Blake Standen’s primer course at ConnexFM2023 breaks down the basics and common misconceptions of artificial intelligence.
By Rebecca Lubecki
Technology continues to play a significant role at ConnexFM events, and artificial intelligence (AI) is no exception. While we tend to associate the term with computers, the internet, video games and other tech-heavy items, AI is implemented in many other forms and is virtually transforming every industry, including multi-site facilities management.
Connexus touched base with Blake Standen, Global Senior Manager, Technical Sales Engineering at BrainBox AI, to give ConnexFM2023 National Conference attendees a preview of what to expect before his educational session in Dallas this April.
Standen’s session will introduce attendees to the building blocks of AI, basic concepts of neural networks, deep learning and machine learning. He will also discuss real-world examples of AI, such as self-driving cars, intuitive devices and autonomous buildings, to help attendees understand what is real and what is science fiction.
[Connexus] Without giving too much away, what can attendees expect to learn from your education session on AI?
[Blake Standen] My goal is to demystify the term “artificial intelligence” and build on the existing knowledge of the AI world. AI is used in many different industries, but only recently has it been used in the built environment. I intend to give attendees an enhanced understanding of AI so they can differentiate between types and use cases.
In your opinion, how much does the layperson know about AI? Why is it important for them to understand AI?
[Standen] As I see it, AI exists in two extremes. Often when people hear the term AI, they associate it as a buzzword and don’t think much of it. Or they overthink and envision a scenario where evil robots take over the world.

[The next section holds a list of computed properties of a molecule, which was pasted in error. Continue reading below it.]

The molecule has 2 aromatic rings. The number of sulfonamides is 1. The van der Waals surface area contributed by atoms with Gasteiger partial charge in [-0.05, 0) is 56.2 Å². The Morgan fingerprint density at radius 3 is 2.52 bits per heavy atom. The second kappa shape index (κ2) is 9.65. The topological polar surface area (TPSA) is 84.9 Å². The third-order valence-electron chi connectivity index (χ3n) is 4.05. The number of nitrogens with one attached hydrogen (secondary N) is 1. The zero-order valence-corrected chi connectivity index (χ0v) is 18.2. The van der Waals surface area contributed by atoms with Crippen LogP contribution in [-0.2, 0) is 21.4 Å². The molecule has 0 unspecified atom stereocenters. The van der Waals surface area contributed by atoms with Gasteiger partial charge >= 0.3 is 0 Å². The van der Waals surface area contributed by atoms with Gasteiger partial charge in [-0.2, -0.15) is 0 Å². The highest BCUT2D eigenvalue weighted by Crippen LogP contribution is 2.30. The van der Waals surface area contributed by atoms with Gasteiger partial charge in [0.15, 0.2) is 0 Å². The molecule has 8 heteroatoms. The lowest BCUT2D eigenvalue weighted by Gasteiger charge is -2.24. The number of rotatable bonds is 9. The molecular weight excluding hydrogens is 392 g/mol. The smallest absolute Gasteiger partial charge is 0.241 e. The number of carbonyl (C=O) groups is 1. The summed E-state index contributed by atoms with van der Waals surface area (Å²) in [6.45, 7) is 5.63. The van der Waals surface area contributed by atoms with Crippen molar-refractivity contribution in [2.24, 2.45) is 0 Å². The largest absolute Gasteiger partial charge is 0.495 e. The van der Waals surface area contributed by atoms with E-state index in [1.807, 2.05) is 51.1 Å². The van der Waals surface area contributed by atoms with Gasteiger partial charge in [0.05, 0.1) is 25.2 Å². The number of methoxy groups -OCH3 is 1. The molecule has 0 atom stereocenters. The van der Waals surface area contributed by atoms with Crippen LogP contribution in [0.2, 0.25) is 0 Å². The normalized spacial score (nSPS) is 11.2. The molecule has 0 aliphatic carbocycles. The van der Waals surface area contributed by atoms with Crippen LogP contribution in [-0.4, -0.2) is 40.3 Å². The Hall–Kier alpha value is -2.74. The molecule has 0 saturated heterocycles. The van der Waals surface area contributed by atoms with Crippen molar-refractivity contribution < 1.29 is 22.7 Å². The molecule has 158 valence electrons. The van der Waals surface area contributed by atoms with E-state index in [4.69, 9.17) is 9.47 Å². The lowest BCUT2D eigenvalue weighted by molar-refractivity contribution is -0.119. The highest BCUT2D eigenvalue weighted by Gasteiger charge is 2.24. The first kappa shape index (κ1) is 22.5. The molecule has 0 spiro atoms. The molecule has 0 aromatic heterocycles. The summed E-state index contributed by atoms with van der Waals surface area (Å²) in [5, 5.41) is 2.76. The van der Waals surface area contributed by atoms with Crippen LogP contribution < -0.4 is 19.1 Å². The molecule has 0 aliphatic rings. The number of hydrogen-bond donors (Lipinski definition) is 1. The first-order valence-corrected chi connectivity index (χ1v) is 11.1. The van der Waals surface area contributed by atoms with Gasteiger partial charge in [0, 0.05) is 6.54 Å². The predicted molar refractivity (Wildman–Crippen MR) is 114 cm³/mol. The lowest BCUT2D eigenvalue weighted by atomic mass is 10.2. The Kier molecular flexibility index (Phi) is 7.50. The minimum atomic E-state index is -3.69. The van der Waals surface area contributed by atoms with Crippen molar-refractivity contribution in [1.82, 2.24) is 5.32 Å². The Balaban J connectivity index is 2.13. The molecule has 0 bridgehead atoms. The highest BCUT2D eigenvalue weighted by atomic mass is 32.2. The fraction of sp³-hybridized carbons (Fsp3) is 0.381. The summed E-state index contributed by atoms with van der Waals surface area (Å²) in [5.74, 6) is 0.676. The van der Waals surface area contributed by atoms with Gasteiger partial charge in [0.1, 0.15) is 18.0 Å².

I believe understanding the different types of AI technologies will be important when evaluating different functions and communicating values that AI can or (in certain cases) is already providing.
Can you explain some essential terms people should know to better understand AI technology?
[Standen] Our AI team lead once told me that AI is “just beautiful math.” That stuck with me. It’s important to view the concepts of AI and the math behind it in a simple way. For example, what are the differences between machine learning, neural networks and deep learning? All are types of AI algorithms, but what makes them different? AI can be as simple as a linear regression model or as complex as a neural network.
To provide an example, what is the difference between supervised learning and unsupervised learning? Supervised learning is defined as using labeled data sets to train or “supervise” the algorithm. It is the opposite of unsupervised learning, which discovers hidden patterns in unlabeled data sets.
What are some of the more prevalent examples of AI that we see in our everyday lives? What applications are more apt to the multi-site facilities management industry?
[Standen] AI is all around us, and we take it for granted. For example, Microsoft uses AI to predict what you are typing to speed up the typing process.
Other examples include image recognition technologies in cell phones and cameras, as well as self-driving cars and language translation. AI’s impact is just beginning in the built environment and building automation. The reason it has taken so long to make its way to the built environment is the lack of standardization of data sources in buildings, as well as building systems being built and installed at different time periods with different standards.
What does the future hold for AI in the facilities management realm? Where do you see the technology impacting facilities management the most moving forward?
[Standen] I see AI helping make facilities management teams more efficient in their daily lives. These teams are asked to do more with less each year. Keeping up with the high demand of tenants and emissions goals, and ongoing maintenance of aging buildings, FMs need to utilize technologies to do more for them. AI’s primary goal is to make humans’ lives easier.
One big new item coming from the world of AI is ChatGPT, which is a language model for dialogue that can answer complex questions, write code and create content.
Why should conference attendees mark your session as a “can’t miss?”
[Standen] I think people have heard the word AI a lot over the last few years and are interested in demystifying the term and learning more about its actual implications in the built environment.